Oklahoma state Representative Emily Virgin gestures on the House floor in Oklahoma City, Oklahoma just days after the Oklahoma Supreme Court ruled that absentee ballots in Oklahoma don’t need to be notarized, the House passed a bill imposing new restrictions on voters who cast ballots by mail. /AP

US President Donald Trump and the Republican establishment are scared of the absentee ballot. Trump is threatening to retaliate against states that would go ahead with extensive absentee ballot by holding up their federal funding. But he probably doesn’t know that he doesn’t have that right, or probably even if he knows, he doesn’t care about it.

Michigan’s Secretary of State Jocelyn Benson just announced the mailing of absentee ballot applications for the November election to all citizens residing in the state as part of its efforts to deal with the voters’ concerns about the pandemic. Nevada is reportedly doing the same. Trump has viciously attacked both states for their effort.

“Michigan sends absentee ballots to 7.7 million people ahead of Primaries and the General Election. This was done illegally and without authorization by a rogue Secretary of State. I will ask to hold up funding to Michigan if they want to go down this Voter Fraud path!” Trump tweeted on Wednesday.

“State of Nevada ‘thinks’ that they can send out illegal vote by mail ballots, creating a great Voter Fraud scenario for the State and the US They can’t!” he said in a second tweet later that day.

One would have to wonder why the absentee ballot is such a big deal. What is the big difference between exercising one’s democratic right by physically going to a polling station versus exercising the same right by mailing in one’s vote?

Well, the issue is voter turnout. For years, the Republican Party’s entire operation philosophy is based on the hope and wish of minimizing voter turnout for a diminishing American democracy.

The general theory is that the poor and the less privileged tend to miss the trip to the polling stations on the election day for various reasons, such as lack of transportation, lack of time due to work shifts and lack of money to pay someone to watch their children, and that these working-class voters are more likely to vote for Democrats. The absentee ballot addresses these issues by making it more convenient for those who may not have cast the ballot otherwise to vote.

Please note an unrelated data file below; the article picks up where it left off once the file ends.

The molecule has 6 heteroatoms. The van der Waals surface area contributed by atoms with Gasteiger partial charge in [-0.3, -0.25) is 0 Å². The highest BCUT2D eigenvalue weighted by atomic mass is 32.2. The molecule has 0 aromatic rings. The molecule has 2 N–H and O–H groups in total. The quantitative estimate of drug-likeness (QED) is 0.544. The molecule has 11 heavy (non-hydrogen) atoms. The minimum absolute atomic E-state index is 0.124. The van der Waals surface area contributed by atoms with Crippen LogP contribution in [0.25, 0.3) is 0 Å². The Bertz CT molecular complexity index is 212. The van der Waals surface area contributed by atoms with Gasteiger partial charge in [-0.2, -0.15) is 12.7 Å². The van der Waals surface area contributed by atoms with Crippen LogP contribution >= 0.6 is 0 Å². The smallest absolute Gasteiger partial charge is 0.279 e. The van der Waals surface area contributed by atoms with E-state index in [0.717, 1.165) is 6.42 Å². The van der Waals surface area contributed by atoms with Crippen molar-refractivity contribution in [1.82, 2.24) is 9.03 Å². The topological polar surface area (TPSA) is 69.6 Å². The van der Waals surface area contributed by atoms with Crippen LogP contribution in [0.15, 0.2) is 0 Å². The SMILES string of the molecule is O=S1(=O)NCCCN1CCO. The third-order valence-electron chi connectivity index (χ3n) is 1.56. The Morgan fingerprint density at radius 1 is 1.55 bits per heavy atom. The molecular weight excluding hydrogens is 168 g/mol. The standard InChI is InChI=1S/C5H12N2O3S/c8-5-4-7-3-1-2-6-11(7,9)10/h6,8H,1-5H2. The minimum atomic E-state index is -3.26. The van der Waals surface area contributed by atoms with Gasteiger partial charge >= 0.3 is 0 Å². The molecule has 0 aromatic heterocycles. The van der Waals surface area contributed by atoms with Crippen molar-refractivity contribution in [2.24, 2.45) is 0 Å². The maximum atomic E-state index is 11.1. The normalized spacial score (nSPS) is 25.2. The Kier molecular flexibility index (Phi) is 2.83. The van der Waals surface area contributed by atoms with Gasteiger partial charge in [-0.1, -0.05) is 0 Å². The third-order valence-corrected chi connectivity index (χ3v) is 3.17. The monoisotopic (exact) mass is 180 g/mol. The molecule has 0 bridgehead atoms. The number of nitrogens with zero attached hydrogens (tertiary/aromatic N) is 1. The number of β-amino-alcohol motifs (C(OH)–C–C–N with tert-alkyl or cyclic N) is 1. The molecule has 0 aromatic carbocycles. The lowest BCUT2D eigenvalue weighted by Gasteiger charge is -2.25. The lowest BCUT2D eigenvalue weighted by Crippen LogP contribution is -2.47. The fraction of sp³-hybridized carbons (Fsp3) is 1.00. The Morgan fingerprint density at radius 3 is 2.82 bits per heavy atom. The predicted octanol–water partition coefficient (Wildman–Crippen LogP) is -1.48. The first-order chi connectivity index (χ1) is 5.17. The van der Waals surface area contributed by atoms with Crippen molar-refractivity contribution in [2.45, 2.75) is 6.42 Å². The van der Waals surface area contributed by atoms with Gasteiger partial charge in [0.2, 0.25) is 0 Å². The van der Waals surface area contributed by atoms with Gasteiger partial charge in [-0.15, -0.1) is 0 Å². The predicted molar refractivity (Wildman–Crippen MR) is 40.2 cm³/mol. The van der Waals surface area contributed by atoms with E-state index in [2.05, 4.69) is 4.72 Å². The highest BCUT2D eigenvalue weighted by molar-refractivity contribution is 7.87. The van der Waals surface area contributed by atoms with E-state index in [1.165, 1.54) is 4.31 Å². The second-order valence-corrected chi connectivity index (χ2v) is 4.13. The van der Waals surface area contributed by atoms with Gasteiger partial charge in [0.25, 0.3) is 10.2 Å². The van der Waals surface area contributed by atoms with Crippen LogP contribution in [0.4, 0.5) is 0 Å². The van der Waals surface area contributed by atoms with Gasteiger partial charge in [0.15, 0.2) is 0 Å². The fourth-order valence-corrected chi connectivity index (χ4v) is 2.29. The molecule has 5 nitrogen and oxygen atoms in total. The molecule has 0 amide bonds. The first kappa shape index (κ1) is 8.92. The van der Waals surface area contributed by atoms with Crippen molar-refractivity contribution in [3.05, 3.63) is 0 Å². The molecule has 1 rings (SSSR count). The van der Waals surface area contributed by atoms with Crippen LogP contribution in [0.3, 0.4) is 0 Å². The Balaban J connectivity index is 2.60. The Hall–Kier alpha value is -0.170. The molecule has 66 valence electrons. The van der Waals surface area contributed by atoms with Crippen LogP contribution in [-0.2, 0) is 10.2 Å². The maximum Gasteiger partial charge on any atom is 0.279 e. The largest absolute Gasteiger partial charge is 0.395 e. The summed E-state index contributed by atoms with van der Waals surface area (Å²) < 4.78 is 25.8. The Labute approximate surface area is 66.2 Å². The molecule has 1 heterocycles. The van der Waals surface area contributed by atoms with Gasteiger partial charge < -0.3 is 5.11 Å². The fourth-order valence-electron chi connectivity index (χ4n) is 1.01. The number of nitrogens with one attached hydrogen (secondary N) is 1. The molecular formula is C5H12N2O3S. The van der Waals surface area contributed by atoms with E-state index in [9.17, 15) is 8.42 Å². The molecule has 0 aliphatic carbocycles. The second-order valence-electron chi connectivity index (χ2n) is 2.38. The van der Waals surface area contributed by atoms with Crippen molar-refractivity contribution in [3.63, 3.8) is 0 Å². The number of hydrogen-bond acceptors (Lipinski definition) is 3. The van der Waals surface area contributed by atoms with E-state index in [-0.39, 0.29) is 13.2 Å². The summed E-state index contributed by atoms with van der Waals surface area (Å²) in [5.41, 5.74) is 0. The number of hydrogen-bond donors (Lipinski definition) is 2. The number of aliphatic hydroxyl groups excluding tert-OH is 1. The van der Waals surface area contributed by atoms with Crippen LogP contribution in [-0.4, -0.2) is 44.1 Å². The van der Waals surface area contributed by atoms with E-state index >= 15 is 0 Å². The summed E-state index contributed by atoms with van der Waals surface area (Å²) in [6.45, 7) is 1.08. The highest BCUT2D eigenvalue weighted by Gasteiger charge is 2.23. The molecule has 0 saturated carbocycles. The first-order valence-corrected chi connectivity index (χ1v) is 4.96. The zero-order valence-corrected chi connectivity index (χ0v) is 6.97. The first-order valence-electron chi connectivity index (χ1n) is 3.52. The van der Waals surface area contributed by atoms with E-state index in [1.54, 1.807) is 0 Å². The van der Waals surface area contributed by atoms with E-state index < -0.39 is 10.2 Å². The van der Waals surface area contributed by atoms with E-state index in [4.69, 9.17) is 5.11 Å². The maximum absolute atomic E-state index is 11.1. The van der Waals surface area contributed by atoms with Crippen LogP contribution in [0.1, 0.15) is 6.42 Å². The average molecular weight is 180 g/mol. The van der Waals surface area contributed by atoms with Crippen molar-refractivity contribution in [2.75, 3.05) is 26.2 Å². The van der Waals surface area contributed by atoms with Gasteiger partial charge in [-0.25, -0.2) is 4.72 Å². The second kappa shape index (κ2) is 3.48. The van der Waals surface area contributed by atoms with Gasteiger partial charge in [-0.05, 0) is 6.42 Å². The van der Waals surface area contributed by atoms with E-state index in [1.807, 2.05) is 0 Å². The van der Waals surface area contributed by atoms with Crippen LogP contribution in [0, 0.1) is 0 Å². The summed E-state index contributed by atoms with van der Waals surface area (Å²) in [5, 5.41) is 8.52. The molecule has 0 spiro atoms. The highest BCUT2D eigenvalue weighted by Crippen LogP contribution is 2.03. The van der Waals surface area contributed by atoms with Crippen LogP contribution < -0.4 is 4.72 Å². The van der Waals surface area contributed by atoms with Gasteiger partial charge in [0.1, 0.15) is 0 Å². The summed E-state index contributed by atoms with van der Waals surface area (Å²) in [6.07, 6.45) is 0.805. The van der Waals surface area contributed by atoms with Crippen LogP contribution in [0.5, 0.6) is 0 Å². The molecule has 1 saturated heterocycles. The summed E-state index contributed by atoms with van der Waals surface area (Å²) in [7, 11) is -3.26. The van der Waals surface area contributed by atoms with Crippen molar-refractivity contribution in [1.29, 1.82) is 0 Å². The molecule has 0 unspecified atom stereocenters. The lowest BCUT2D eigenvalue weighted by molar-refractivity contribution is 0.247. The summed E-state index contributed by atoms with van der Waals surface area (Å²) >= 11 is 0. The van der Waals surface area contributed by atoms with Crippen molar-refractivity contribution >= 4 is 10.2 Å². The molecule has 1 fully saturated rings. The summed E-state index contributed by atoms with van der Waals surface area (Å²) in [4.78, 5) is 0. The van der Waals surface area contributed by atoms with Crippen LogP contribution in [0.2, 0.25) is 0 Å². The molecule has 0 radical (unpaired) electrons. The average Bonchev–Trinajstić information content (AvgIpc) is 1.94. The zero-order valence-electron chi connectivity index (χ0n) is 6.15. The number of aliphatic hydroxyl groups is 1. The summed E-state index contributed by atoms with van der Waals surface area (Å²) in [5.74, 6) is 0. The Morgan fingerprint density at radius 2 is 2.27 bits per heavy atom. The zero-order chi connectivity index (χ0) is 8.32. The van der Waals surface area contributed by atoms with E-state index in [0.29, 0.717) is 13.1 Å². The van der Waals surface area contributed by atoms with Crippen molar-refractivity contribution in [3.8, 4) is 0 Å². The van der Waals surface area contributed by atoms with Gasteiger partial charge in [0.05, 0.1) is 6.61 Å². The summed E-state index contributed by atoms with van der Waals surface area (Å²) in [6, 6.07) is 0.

Oklahoma state Representative Emily Virgin gestures on the House floor in Oklahoma City, Oklahoma just days after the Oklahoma Supreme Court ruled that absentee ballots in Oklahoma don’t need to be notarized, the House passed a bill imposing new restrictions on voters who cast ballots by mail. /AP

The absentee ballot is actually snail-mail ballot; we haven’t even talked about digital voting yet. As the digital age looms, people in the United States are doing more on the web than ever before, say online shopping, online education, virtual office and the “mainstay” things in a digital era, especially in the wake of the COVID-19 pandemic.

Yet in the most technologically developed country in the world, a citizen can’t even snail-mail in a ballot at will unless it is for a specific reason, let alone casting the ballot online.

Trump and the Republican Party’s opposition to absentee ballots is fierce and vicious. The absentee ballot issue was already contested in Wisconsin early last month and went all the way to the US Supreme Court.

The issue was with respect to a lower court decision to extend the deadline for voters to submit absentee ballots to a few days after the official election date.

In a five-to-four decision, the Supreme Court approved a request from Republicans in Wisconsin and the Republican National Committee to require ballots to be delivered or postmarked on or before the election date. Nevertheless, voters in Wisconsin still replaced an incumbent Republican State Supreme Court judge with a Democrat judge.

Michigan and Nevada are important swing states that are likely to determine the outcome of the November election. An election forecast model from Oxford Economics predicts that the coronavirus recession will cause Trump to lose the election by a landslide, winning just 35 percent of the popular vote.

Against that backdrop, it is all the more understandable why Trump and his campaign team will fight tooth and nail against less privileged Americans exercising their constitutional rights to vote. Like many of the egregious things Trump has done in the past during his reign, this is one more act of blatant assault on American democracy before he will be gone for good in November.